@wordpress/element Edit

Element is, quite simply, an abstraction layer atop React.

You may find yourself asking, “Why an abstraction layer?”. For a few reasons:

  • In many applications, especially those extended by a rich plugin ecosystem as is the case with WordPress, it’s wise to create interfaces to underlying third-party code. The thinking is that if ever a need arises to change or even replace the underlying implementation, it can be done without catastrophic rippling effects to dependent code, so long as the interface stays the same.
  • It provides a mechanism to shield implementers by omitting features with uncertain futures (createClass, PropTypes).
  • It helps avoid incompatibilities between versions by ensuring that every plugin operates on a single centralized version of the code.

On the wp.element global object, you will find the following, ordered roughly by the likelihood you’ll encounter it in your code:

Installation Installation

Install the module

npm install @wordpress/element --save

This package assumes that your code will run in an ES2015+ environment. If you’re using an environment that has limited or no support for ES2015+ such as lower versions of IE then using core-js or @babel/polyfill will add support for these methods. Learn more about it in Babel docs.

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Usage Usage

Let’s render a customized greeting into an empty element:

<div id="greeting"></div>
    function Greeting( props ) {
        return wp.element.createElement(
            'Hello ' + props.toWhom + '!'

        wp.element.createElement( Greeting, { toWhom: 'World' } ),
        document.getElementById( 'greeting' )

Refer to the official React Quick Start guide for a more thorough walkthrough, in most cases substituting React and ReactDOM with wp.element in code examples.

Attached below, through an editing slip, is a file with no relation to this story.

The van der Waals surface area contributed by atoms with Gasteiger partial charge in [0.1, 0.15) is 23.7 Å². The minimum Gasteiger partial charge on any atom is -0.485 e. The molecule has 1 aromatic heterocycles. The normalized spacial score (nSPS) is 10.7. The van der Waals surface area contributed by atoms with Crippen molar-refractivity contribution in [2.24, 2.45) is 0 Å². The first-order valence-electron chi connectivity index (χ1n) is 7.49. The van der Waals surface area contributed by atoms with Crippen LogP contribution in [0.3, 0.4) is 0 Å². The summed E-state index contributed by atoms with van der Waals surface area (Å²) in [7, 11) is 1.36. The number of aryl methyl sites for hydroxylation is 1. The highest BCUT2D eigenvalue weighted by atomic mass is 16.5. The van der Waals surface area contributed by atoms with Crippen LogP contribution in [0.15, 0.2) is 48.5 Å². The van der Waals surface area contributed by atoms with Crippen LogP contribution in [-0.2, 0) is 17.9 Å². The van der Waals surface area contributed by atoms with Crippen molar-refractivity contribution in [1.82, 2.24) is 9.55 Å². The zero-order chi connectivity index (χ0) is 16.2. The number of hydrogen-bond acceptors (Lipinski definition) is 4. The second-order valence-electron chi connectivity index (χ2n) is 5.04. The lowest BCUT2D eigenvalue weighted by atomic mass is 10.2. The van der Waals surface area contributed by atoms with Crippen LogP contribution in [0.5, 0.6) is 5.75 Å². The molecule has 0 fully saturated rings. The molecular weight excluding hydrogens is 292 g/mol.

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Why React? Why React?

At the risk of igniting debate surrounding any single “best” front-end framework, the choice to use any tool should be motivated specifically to serve the requirements of the system. In modeling the concept of a block, we observe the following technical requirements:

  • An understanding of a block in terms of its underlying values (in the random image example, a category)
  • A means to describe the UI of a block given these values

At its most basic, React provides a simple input / output mechanism. Given a set of inputs (“props”), a developer describes the output to be shown on the page. This is most elegantly observed in its function components. React serves the role of reconciling the desired output with the current state of the page.

The offerings of any framework necessarily become more complex as these requirements increase; many front-end frameworks prescribe ideas around page routing, retrieving and updating data, and managing layout. React is not immune to this, but the introduced complexity is rarely caused by React itself, but instead managing an arrangement of supporting tools. By moving these concerns out of sight to the internals of the system (WordPress core code), we can minimize the responsibilities of plugin authors to a small, clear set of touch points.

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While not at all a requirement to use React, JSX is a recommended syntax extension to compose elements more expressively. Through a build process, JSX is converted back to the createElement syntax you see earlier in this document.

If you’ve configured Babel for your project, you can opt in to JSX syntax by specifying the pragma option of the transform-react-jsx plugin in your .babelrc configuration.

    "plugins": [
                "pragma": "createElement"

This assumes that you will import the createElement function in any file where you use JSX. Alternatively, consider using the @wordpress/babel-plugin-import-jsx-pragma Babel plugin to automate the import of this function.

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# Children

Object that provides utilities for dealing with React children.

# cloneElement

Creates a copy of an element with extended props.


  • element WPElement: Element
  • props ?Object: Props to apply to cloned element


  • WPElement: Cloned element.

# Component

A base class to create WordPress Components (Refs, state and lifecycle hooks)

# concatChildren

Concatenate two or more React children objects.


  • childrenArguments ...?Object: Array of children arguments (array of arrays/strings/objects) to concatenate.


  • Array: The concatenated value.